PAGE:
When I was considering what to do with Cara's bottom to remove all the layers of old anti-fouling, I contacted Olivier Beaute.  Olivier had done our pre-purchase survey and as part of the survey report he had recommended that we do something to remove the large accumulation of old antifouling at our next haul out.  When I asked him about Soda Blasting, he wrote:

"This is a good way to remove the old anti-fouling coats, as long as the operator is careful and does not insist too much on a specific area. In fact, as soon as the white gel-coat can be seen, the operator must move its tool. With 22 years of practice, these people surely know what they're doing.  What would be bad is to remove the gel-coat and get to the GRP, which would mean the glass scales coat is affected. This sometimes happens with dry sand- blasting, more rarely with wet-sand  blasting."

I also asked about adding a barrier coat after Soda Blasting, and he replied:

 "AMEL spreads polyester resin with glass scales, in the mold, after the gel coat is sprayed and before the first glass cloth. No epoxy as polyester and epoxy are not compatible when wet.  This is supposed to fight water penetration and it works rather good.  The epoxy coat as a « barrier » is not necessary because you already have one. Moreover, before you could apply epoxy, you would need to wait for the hull to be very dry.  All you need before the anti fouling is a coat of the primer recommended by the anti fouling manufacturer."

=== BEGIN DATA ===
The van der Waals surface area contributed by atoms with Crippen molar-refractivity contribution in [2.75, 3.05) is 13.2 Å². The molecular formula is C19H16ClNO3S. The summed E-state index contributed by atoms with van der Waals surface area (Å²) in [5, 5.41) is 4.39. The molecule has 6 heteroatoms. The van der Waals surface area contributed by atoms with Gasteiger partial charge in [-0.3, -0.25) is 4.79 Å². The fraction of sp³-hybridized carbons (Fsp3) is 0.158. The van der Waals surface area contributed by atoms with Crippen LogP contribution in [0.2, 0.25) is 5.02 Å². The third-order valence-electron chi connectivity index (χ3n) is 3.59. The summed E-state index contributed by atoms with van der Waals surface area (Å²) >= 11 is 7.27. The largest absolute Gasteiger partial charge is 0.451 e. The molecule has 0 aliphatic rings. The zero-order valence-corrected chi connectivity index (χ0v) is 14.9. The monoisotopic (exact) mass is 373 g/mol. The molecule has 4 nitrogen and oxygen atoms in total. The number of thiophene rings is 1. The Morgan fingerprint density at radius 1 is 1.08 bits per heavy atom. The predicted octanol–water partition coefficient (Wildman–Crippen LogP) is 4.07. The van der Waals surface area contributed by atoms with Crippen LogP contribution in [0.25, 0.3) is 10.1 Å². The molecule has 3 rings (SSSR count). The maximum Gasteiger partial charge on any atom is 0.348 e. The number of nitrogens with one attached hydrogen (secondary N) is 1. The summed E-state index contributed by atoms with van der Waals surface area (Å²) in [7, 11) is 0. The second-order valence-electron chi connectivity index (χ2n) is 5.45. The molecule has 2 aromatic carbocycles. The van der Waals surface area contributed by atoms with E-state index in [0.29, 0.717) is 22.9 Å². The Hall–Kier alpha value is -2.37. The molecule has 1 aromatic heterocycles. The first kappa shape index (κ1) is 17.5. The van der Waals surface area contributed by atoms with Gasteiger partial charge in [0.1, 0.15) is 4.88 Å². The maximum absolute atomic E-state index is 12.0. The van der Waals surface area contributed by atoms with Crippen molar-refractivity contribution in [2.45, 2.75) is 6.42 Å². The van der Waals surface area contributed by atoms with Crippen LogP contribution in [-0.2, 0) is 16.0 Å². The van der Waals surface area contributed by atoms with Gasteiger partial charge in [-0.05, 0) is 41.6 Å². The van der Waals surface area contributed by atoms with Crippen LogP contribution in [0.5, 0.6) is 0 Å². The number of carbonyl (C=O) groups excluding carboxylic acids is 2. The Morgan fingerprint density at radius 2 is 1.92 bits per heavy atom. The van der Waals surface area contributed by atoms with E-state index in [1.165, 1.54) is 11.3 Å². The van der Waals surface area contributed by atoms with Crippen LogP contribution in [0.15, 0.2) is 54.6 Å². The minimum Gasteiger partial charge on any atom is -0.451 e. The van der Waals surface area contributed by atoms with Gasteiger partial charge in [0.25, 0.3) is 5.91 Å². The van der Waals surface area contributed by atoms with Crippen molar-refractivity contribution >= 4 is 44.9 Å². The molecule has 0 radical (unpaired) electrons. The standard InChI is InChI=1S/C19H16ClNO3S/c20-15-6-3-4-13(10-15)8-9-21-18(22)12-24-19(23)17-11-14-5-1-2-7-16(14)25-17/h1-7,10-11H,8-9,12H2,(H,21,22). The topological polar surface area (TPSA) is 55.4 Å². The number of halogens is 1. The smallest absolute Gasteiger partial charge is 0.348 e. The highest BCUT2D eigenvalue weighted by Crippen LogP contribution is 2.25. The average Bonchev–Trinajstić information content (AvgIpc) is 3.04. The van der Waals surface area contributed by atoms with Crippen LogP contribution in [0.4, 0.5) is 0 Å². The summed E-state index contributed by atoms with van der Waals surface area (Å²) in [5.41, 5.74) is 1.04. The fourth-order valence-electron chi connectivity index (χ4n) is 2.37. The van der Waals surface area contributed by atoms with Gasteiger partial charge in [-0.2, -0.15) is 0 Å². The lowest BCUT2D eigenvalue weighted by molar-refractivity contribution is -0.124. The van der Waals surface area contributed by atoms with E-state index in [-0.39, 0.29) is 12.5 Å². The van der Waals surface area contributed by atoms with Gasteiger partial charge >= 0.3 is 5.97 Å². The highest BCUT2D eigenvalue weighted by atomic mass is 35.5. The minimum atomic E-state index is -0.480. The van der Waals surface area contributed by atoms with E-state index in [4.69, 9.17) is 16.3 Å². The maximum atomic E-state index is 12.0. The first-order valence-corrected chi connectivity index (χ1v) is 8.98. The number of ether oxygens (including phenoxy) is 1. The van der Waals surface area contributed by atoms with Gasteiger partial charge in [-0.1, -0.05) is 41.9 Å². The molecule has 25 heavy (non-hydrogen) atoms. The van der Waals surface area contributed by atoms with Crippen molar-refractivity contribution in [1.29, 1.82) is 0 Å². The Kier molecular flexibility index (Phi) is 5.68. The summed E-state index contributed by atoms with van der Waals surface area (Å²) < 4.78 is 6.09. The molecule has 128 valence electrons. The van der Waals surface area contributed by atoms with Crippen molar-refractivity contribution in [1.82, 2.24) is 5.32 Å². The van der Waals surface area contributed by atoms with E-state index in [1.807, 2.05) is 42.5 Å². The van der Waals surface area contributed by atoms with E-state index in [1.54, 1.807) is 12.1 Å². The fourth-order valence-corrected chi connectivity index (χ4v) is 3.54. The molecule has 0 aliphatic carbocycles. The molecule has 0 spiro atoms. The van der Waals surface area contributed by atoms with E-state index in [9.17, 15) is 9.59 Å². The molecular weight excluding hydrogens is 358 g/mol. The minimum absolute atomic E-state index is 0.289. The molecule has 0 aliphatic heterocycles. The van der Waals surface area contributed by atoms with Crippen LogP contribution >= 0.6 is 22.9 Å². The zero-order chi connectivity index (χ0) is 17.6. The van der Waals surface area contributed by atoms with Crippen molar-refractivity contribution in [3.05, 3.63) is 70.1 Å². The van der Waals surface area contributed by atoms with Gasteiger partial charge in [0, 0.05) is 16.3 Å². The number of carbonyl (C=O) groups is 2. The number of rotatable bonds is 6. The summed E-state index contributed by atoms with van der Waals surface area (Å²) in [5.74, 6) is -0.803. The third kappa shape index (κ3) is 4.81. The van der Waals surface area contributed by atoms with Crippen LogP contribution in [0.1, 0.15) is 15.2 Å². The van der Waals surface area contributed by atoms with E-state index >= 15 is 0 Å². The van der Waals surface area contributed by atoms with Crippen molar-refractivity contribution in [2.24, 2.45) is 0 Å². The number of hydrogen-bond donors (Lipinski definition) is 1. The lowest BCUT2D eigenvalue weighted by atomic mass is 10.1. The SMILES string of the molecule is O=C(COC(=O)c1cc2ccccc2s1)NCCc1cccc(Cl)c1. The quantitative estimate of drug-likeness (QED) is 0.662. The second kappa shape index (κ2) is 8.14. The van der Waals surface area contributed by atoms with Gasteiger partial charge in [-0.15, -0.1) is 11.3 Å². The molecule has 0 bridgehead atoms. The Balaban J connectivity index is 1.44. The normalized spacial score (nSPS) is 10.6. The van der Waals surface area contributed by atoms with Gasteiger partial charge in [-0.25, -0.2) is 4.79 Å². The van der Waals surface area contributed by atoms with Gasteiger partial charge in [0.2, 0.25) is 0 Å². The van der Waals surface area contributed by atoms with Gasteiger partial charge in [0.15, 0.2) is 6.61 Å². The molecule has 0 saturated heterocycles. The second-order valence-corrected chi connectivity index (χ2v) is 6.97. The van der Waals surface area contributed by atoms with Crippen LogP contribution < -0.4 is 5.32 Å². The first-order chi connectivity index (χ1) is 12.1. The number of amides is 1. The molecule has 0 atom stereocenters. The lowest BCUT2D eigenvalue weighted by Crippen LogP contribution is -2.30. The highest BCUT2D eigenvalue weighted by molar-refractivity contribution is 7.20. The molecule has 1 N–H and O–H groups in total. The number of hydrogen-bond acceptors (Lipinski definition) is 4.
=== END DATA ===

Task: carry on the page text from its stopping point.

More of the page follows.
We decided to do two coats of Interprotect 2000e before applying out bottom coat anyway since we had her down to gelcoat for what we hope is the only time in our ownership.  

--
Mark McGovern
SM #440 Cara
Deale, MD USA

 


Re: Sand Blasting vs. Soda

eric freedman
 

I preferred to do it the old fashioned way. I brought Kimberlite down to gel coat using 13 gallons of chemical stripper. It is tedious and 100% safe. You just don't know how good the operator of the soda blaster is. He might have 20 years of experience-- doing it the way. All the operator of the blaster has to do is lose concentration and blast right through the gelcoat and into Amels unique interior barrier coating.
Just a suspenders and belt solution. after washing the remnants of the stripper off , i had the boat sanded and applied 4 coats of Interprotect.
Kimberlite should now be good for another 18 years. Fair Winds
Eric

On July 16, 2020 at 2:33 PM Mark McGovern <mfmcgovern@...> wrote:

Pat,

Soda Blasting is significantly less aggressive then Sand Blasting and is much less likely to cause damage to your gelcoat.  Personally, I would not have my boat bottom Sand Blasted.

When I was considering what to do with Cara's bottom to remove all the layers of old anti-fouling, I contacted Olivier Beaute.  Olivier had done our pre-purchase survey and as part of the survey report he had recommended that we do something to remove the large accumulation of old antifouling at our next haul out.  When I asked him about Soda Blasting, he wrote: